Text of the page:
Apart from the super fancy stuff, regulations for this new toy are still immature. WHO has called for safe and ethical use for health, considering the fact that patient autonomy, well-being, transparency, and equity, among others, are in hand. WHO Director-General stressed that “Artificial intelligence holds great promise for health, but also comes with serious challenges, including unethical data collection, cybersecurity threats and amplifying biases or misinformation.” Western nations, particularly, are still in talks on how to regulate this before it’s too late. The responsibility to regulate comes at the price of curbing innovation. The balance is what we need. 

But, one thing mortal humans are really confident about apart from their ineffectual devotion to work, is that AI has a long way to go to attain the listening skills, empathy, respect, and personal preference for patient choices. Everything is not as rosy as it may be seen here. The digital divide between those who have access to the technology or those who choose other ways to have one, consent to data of individuals, algorithmic biases, laws, and ethical concerns all shadow the mirage of AI. There is always a possibility of hallucinations (errors) of AI models, which may cost lives, for which the accountability factor is also of concern. Data breaches in the healthcare industry may have serious repercussions. The probability of losing the human touch and the need for digital trust are one of the key concerns.

If the data processed by AI are already diagnosed, treated, and from past medical experiences, provided new cases, AI-powered systems may malfunction. AI needs constant updates and training. Doctors will still be necessary because of their ability to contextualize data produced by AI, interact with patients, and handle difficult medical situations. Still, algorithms must be infused with a trilogy of medical science, ethics, and individual characteristics to maintain parity. Personalized medicine, which adapts medications based on particular genetic profiles and health information, will become the norm.

AI can be a boon for countries like Nepal, with a considerable equity gap. At the same time, investing in new technology may not seem reasonable when there are other, more significant problems. But, AI is not just for tackling the small fry, but believed to help in alleviating those bigger sharks. Some companies like NAAMI and Wiseyak working in Nepal promise to solve health problems using technology. For example, NAAMI is working on an AI-powered screening tool for cervical cancer, which takes help from smartphone-captured images of the cervix to visually inspect and detect the condition even remotely.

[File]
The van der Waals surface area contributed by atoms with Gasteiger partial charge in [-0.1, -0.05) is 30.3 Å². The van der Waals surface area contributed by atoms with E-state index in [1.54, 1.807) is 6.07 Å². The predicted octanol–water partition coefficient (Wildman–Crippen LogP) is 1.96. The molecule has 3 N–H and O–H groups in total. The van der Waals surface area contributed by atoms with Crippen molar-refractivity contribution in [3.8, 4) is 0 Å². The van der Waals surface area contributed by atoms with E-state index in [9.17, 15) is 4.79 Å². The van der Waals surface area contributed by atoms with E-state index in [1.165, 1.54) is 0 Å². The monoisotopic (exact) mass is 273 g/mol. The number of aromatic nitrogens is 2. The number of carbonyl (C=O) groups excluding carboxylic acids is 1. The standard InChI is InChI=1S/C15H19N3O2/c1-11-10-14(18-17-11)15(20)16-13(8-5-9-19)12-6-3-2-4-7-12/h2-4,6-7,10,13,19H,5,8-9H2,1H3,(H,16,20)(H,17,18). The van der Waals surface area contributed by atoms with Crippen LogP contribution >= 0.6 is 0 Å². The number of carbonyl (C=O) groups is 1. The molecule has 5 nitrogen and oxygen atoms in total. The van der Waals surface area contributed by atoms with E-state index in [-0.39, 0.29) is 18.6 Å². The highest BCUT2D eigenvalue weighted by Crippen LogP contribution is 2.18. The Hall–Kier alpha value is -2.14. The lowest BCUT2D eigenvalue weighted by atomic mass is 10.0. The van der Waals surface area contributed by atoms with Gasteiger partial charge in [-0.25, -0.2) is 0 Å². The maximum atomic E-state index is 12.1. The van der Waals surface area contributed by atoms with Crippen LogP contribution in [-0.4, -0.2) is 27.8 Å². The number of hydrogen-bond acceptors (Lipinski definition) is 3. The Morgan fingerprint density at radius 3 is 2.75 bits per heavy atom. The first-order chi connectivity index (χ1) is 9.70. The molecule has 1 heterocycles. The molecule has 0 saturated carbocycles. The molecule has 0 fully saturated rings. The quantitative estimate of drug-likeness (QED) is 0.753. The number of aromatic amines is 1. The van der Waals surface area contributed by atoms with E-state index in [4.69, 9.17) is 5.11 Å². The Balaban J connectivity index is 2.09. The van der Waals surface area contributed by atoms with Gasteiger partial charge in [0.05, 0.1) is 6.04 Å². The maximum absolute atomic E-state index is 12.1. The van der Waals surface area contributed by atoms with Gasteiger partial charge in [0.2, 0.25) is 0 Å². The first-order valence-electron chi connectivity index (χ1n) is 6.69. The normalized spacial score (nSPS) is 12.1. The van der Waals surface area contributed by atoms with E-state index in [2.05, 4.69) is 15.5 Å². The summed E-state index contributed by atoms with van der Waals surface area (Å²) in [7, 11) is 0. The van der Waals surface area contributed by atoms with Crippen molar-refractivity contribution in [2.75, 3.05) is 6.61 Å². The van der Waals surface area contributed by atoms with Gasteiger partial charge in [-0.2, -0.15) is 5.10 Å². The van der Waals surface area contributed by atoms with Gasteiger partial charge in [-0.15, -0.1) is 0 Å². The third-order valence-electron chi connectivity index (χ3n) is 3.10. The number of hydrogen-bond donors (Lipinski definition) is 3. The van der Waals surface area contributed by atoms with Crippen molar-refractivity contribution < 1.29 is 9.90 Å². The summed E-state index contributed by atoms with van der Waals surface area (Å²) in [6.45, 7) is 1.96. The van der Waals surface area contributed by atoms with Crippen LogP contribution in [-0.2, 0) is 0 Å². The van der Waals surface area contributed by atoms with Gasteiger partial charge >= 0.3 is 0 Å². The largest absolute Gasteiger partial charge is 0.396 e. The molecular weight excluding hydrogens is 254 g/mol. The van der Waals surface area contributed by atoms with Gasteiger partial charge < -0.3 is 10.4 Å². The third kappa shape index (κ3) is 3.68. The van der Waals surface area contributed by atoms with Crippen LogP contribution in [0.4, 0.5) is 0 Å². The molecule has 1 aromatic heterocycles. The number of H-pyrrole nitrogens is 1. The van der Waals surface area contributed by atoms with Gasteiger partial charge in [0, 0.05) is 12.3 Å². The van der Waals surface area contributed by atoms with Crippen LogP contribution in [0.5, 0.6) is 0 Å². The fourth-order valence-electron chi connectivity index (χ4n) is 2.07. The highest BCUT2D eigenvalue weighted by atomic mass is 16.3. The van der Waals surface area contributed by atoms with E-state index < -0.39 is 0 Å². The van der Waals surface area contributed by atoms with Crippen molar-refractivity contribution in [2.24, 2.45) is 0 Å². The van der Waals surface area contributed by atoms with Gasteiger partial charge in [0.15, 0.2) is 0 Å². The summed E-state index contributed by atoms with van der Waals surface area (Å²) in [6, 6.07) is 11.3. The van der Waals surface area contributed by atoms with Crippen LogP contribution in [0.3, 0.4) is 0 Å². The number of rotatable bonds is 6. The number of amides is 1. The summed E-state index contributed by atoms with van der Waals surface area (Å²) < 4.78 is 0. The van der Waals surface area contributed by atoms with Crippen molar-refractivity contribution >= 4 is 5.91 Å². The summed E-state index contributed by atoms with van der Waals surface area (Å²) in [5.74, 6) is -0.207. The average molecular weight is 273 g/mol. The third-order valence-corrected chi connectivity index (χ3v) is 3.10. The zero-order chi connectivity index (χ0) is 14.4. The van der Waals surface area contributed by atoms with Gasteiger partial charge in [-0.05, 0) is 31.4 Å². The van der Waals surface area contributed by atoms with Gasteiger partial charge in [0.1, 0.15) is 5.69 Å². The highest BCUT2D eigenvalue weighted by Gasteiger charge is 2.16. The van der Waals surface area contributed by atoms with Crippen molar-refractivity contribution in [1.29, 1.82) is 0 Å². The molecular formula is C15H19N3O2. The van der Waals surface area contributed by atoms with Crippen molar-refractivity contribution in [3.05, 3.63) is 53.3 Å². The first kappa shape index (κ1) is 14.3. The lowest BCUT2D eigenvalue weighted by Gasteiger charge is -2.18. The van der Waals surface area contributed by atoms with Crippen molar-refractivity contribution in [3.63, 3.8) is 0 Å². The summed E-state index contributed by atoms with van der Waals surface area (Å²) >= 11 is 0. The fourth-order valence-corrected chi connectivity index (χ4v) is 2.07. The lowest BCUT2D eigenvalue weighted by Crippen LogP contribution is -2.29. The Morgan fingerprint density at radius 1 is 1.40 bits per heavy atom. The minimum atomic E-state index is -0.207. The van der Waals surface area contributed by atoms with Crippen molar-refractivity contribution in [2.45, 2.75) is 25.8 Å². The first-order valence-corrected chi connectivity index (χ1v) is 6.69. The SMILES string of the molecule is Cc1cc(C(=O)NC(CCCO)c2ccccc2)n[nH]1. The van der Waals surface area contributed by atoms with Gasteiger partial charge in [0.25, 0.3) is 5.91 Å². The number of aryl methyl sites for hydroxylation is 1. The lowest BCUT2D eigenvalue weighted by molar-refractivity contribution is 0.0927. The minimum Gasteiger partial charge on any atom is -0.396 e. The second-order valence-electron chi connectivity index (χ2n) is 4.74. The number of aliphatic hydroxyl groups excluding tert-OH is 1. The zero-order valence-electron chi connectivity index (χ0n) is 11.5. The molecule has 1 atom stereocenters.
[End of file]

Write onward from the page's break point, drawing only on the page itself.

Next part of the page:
Another one currently working is CHEERS (Children, Eye, ENT, and Rehabilitation Services) in Bhaktapur. Their AI models help to predict glaucoma and diabetic retinopathy as they have fed thousands of image data to the AI system. These diseases are often overlooked or missed at the clinics, but the models make the diagnosis more than 90% accurate. Similarly, The IBM Watson for Oncology platform utilizes AI to analyze extensive medical literature and data, offering specific treatment strategies for cancer patients.

Incorporating telemedicine and AI will save people expensive hospital trips for those who can’t afford it. It will help community health workers to upgrade their skills as they can confirm and compare the diagnosis with the ones made by AI and at urban hospitals. 

The shady side is Nepal has a problem with Electronic Health Records (EHR). And being a diverse nation, biases for different cohorts may arise. Due to the scarcity of data in rural settings, AI will starve. And winning people’s trust is another nightmare. Questions may also arise, “Who is to blame when AI makes a blunder?”

Overall, this is a rapidly changing industry. Innovations are coming in every jiffy. AI has the potential to transform healthcare, influencing diagnosis, treatment, drug development, and overall accessibility and affordability. However, ethical concerns must be addressed. Further AI development can enhance face-to-face interactions among healthcare workers, nurturing doctor-patient relationships, and boosting hospital efficiency. But humans tend to fall for respect, empathy, and listening. We don’t want a language model to repeat the text written in medical books. So, As they say, Artificial Intelligence (AI) won’t replace jobs, but those who use AI will replace those who do not.